To me it sounds like she's made a choice somewhere along the way to lock her emotions away. Since it sounds like she was the caretaker, she may have had to out of necessity as taking care of someone you care about for a while, and seeing them in pain, is highly stressful. It was a choice for emotional survival in order to stay focused on caring for the parent. She probably feels relief now, and on some level feels guilty that she feels relief when others around her are feeling the pain of grief. That's probably why she keeps apologizing.
If this is the case, her attitude isn't bizarre or meant to be hurtful - she's simply still in an emotional survival mode. Talking about the death academically helps her detach from the emotion of the loss and keep the emotions locked away. The pain could be so unbearable that she may fear she'll explode, so it's simply easier to keep them locked up. However, the pain of grief will eventually become too much to hold in, and she'll eventually need to allow herself to feel through the grief. Something, someday will trigger that release.
I was not a care taker for my mother when she suffered with cancer for a 3 year battle, but for other reasons in my childhood, I had decided to "turn off" my emotions. I showed happiness and I showed anger - but not much else. When my mom passed, there was a sense of relief, like our family had been holding its breath for 3 years, and now we could finally relax. I was the oldest of the kids, and was always the "responsible" one. I didn't cry much at the funeral because I felt the need to "stay strong" for my dad and brother and sisters. Instead, like the rest of my emotions, I bottled up my grief. Then a couple days after the funeral, I had to go back to college where there was no room to grieve as I had to stay focused on my studies as best as I could.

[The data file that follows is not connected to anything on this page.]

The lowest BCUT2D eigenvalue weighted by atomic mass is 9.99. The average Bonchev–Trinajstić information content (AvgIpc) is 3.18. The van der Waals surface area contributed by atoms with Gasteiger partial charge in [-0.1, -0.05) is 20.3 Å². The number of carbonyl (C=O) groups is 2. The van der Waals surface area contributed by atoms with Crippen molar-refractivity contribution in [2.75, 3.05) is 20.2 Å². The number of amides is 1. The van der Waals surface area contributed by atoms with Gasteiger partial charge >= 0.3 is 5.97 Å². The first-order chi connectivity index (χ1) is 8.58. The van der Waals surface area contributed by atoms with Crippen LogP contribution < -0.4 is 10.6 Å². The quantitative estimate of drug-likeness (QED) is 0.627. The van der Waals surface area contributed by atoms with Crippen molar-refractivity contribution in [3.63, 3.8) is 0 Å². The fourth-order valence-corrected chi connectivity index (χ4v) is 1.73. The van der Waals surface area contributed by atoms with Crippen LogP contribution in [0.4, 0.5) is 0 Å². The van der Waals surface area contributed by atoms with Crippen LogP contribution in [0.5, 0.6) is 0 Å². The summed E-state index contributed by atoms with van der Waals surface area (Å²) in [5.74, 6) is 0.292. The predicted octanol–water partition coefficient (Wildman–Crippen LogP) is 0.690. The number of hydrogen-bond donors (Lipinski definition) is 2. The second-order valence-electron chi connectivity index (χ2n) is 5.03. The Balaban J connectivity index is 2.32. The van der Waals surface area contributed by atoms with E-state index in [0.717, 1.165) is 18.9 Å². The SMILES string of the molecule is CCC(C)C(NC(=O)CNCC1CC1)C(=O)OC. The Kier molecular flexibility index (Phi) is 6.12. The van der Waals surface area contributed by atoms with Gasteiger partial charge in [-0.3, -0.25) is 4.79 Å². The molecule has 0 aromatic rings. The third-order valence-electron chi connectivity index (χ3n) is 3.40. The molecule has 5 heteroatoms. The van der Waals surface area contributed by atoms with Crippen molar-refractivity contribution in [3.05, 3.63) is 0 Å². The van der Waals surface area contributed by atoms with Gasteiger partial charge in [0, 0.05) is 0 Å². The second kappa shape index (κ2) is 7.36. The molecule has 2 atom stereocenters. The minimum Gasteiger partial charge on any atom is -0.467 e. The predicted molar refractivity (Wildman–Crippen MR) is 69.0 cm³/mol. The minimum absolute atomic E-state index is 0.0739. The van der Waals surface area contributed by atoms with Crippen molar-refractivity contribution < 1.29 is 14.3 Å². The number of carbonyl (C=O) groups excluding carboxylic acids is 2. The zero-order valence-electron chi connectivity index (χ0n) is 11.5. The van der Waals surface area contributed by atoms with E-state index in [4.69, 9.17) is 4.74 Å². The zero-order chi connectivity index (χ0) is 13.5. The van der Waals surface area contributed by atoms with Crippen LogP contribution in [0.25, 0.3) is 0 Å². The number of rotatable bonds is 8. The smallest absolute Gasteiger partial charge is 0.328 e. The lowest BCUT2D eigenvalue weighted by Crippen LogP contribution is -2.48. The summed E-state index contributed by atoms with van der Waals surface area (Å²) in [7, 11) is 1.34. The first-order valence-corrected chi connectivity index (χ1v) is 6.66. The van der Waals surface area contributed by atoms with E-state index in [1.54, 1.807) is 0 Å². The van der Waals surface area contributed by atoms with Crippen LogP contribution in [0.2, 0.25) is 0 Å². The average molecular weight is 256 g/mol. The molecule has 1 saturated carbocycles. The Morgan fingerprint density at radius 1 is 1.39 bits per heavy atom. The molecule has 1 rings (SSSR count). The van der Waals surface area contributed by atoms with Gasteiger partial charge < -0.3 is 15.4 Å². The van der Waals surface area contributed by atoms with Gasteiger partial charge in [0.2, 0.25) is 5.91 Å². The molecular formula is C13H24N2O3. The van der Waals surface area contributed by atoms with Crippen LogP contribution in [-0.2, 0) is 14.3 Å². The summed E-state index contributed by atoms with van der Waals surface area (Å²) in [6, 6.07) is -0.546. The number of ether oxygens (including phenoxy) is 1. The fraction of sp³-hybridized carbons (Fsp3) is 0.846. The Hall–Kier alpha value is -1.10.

It took 5 years before I was in a place to allow myself to finally grieve the loss of my mom. I was on about an 8 month roller coaster of emotions as I allowed myself to let all that suppressed emotion out - and it physically hurt as I was still instinctively fighting to hold it in but at that point there was just too much and I couldn't hold it back any more. After finally getting through it, I knew I had finally fully grieved and was fine every since.
So, is it strange that she hasn't yet grieved for a parent that died 2 years ago because she was focused on staying strong to care for another who just recently died? Not in the least in my eyes. It could very well be several more years before she'll be able to allow her guard to break down to the point where she can grieve, and when she does, it won't be pretty. Not only because it will be hard for her to let the emotion out while her instincts are probably to keep the held back, but also when she finally does grieve, she won't have a support group grieving with her as everyone else is grieving now - she'll be grieving alone in the future.
With that in mind, if you stay in contact with this person, and several years from now she starts acting "strange", it could be she's starting to let the grief out. If you suspect or learn this is the case, be a good friend and be there to support her.
That's my 2 cents on the topic.